Impingement between these structures is uncommon as the normal distance between the lesser trochanter and ischium (the ischiofemoral distance) is approximately 20mm in hip extension, adduction and external rotation (see figure 1)(4-6). This allows the femur to rotate without impingement of the ischial tuberosity or proximal hamstring tendon(6). A study at Harvard Medical School found the ischiofemoral distance significantly reduced in subjects with IFI when compared with control subjects(6). This suggests that structural abnormalities play a role in the development of this syndrome.
With a narrow ischiofemoral distance, the lesser trochanter may bump against the ischium and squash the intervening soft tissues. This may lead to oedema or tearing of the quadratus femoris muscle or the hamstring tendon. Consider IFI in patients complaining of hip pain with snapping. Delayed diagnosis of IFI can lead to a bursa-like formation surrounding the lesser trochanter or fatty infiltration in the quadratus femoris(6).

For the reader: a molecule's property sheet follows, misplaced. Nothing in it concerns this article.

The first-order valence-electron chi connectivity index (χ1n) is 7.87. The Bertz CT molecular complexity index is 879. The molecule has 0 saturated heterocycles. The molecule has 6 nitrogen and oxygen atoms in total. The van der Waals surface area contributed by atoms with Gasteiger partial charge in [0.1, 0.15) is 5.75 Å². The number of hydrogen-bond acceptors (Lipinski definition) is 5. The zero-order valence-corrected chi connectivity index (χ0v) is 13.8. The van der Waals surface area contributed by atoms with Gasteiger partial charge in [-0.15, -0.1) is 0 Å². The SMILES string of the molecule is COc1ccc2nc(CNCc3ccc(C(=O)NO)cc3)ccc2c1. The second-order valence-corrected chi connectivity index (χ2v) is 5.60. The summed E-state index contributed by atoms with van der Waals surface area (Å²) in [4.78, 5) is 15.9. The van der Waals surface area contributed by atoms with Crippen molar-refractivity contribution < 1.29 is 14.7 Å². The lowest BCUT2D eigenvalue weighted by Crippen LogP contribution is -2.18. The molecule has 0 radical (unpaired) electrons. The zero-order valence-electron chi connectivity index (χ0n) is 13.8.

Figure 1: Posterior hip showing the ischiofemoral distance
The quadratus femoris muscle externally rotates and adducts the hip. It originates at the inferolateral margin of the ischium along the anterior portion of the ischial tuberosity, just anterior to the origin of the hamstrings, and inserts at the quadrate tubercle of the posterior intertrochanteric ridge of the posterior medial femur. Its anatomical position leaves it vulnerable to impingement between the lesser trochanter and the ischium.
Acquired, positional and congenital factors in IFI
Particular acquired movement (positional) and congenital faults can narrow the ‘ischiofemoral’ space and predispose the femur to impinge against the ischium(7).
Acquired causes include(4):
- Intertrochanteric fractures with involvement of the lesser trochanter.
- Valgus producing intertrochanteric osteotomy.
- Reduced horizontal offset in hip arthroplasty.
- Osteoarthritis, leading to superior and medial migration of the femur.
Positional faults include:
- Movements that increase the extension, adduction and external rotation movements at the hip – for example ballet and fast walking may do this.
- Poor hip/pelvis control due to gluteal weakness
Congenital faults include:
- Femoral neck anteversion. This is significantly higher in patients with symptomatic IFI compared to asymptomatic hips(8).